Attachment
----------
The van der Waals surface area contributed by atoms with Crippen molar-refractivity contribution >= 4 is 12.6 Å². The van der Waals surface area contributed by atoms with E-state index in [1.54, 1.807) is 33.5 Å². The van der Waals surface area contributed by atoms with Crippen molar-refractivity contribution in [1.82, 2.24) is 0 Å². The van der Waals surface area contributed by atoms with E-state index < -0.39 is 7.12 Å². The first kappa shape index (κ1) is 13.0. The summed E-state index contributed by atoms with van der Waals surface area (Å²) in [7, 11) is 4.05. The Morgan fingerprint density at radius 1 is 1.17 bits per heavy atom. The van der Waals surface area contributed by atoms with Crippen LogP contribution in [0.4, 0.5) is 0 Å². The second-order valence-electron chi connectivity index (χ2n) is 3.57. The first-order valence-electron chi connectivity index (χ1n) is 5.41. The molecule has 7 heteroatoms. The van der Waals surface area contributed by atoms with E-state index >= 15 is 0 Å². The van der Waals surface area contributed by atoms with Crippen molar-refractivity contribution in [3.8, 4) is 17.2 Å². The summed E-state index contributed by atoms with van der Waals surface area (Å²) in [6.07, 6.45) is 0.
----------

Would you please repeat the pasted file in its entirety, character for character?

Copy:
The van der Waals surface area contributed by atoms with Crippen molar-refractivity contribution >= 4 is 12.6 Å². The van der Waals surface area contributed by atoms with E-state index in [1.54, 1.807) is 33.5 Å². The van der Waals surface area contributed by atoms with Crippen molar-refractivity contribution in [1.82, 2.24) is 0 Å². The van der Waals surface area contributed by atoms with E-state index < -0.39 is 7.12 Å². The first kappa shape index (κ1) is 13.0. The summed E-state index contributed by atoms with van der Waals surface area (Å²) in [7, 11) is 4.05. The Morgan fingerprint density at radius 1 is 1.17 bits per heavy atom. The van der Waals surface area contributed by atoms with Crippen LogP contribution in [0.4, 0.5) is 0 Å². The second-order valence-electron chi connectivity index (χ2n) is 3.57. The first-order valence-electron chi connectivity index (χ1n) is 5.41. The molecule has 7 heteroatoms. The van der Waals surface area contributed by atoms with E-state index >= 15 is 0 Å². The van der Waals surface area contributed by atoms with Crippen molar-refractivity contribution in [3.8, 4) is 17.2 Å². The summed E-state index contributed by atoms with van der Waals surface area (Å²) in [6.07, 6.45) is 0.